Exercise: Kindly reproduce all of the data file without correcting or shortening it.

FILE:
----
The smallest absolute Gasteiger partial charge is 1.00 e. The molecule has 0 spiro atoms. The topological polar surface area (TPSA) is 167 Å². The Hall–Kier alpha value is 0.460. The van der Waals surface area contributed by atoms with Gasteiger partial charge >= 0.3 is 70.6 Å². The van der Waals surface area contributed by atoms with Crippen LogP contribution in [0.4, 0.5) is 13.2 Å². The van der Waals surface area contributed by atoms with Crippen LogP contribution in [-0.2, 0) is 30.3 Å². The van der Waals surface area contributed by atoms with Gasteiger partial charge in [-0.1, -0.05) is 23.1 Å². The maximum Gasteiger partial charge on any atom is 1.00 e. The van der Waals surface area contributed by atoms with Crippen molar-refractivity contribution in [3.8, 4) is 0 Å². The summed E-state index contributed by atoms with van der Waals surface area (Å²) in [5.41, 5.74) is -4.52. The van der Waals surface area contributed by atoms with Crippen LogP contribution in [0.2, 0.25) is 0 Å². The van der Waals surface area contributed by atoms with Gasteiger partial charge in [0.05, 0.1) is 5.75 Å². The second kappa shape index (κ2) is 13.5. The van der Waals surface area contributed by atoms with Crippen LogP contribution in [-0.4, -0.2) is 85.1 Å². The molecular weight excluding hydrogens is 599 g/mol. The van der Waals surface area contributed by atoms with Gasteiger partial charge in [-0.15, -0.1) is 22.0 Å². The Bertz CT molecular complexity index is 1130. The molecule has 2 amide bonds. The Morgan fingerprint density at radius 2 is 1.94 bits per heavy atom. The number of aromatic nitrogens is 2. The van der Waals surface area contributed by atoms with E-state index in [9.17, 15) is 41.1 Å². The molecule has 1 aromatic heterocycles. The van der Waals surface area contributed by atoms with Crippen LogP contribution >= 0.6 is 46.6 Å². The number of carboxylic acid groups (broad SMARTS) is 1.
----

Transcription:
The smallest absolute Gasteiger partial charge is 1.00 e. The molecule has 0 spiro atoms. The topological polar surface area (TPSA) is 167 Å². The Hall–Kier alpha value is 0.460. The van der Waals surface area contributed by atoms with Gasteiger partial charge >= 0.3 is 70.6 Å². The van der Waals surface area contributed by atoms with Crippen LogP contribution in [0.4, 0.5) is 13.2 Å². The van der Waals surface area contributed by atoms with Crippen LogP contribution in [-0.2, 0) is 30.3 Å². The van der Waals surface area contributed by atoms with Gasteiger partial charge in [-0.1, -0.05) is 23.1 Å². The maximum Gasteiger partial charge on any atom is 1.00 e. The van der Waals surface area contributed by atoms with Crippen molar-refractivity contribution in [3.8, 4) is 0 Å². The summed E-state index contributed by atoms with van der Waals surface area (Å²) in [5.41, 5.74) is -4.52. The van der Waals surface area contributed by atoms with Crippen LogP contribution in [0.2, 0.25) is 0 Å². The van der Waals surface area contributed by atoms with Gasteiger partial charge in [0.05, 0.1) is 5.75 Å². The second kappa shape index (κ2) is 13.5. The van der Waals surface area contributed by atoms with Crippen LogP contribution in [-0.4, -0.2) is 85.1 Å². The molecular weight excluding hydrogens is 599 g/mol. The van der Waals surface area contributed by atoms with Gasteiger partial charge in [-0.15, -0.1) is 22.0 Å². The Bertz CT molecular complexity index is 1130. The molecule has 2 amide bonds. The Morgan fingerprint density at radius 2 is 1.94 bits per heavy atom. The number of aromatic nitrogens is 2. The van der Waals surface area contributed by atoms with E-state index in [9.17, 15) is 41.1 Å². The molecule has 1 aromatic heterocycles. The van der Waals surface area contributed by atoms with Crippen LogP contribution >= 0.6 is 46.6 Å². The number of carboxylic acid groups (broad SMARTS) is 1.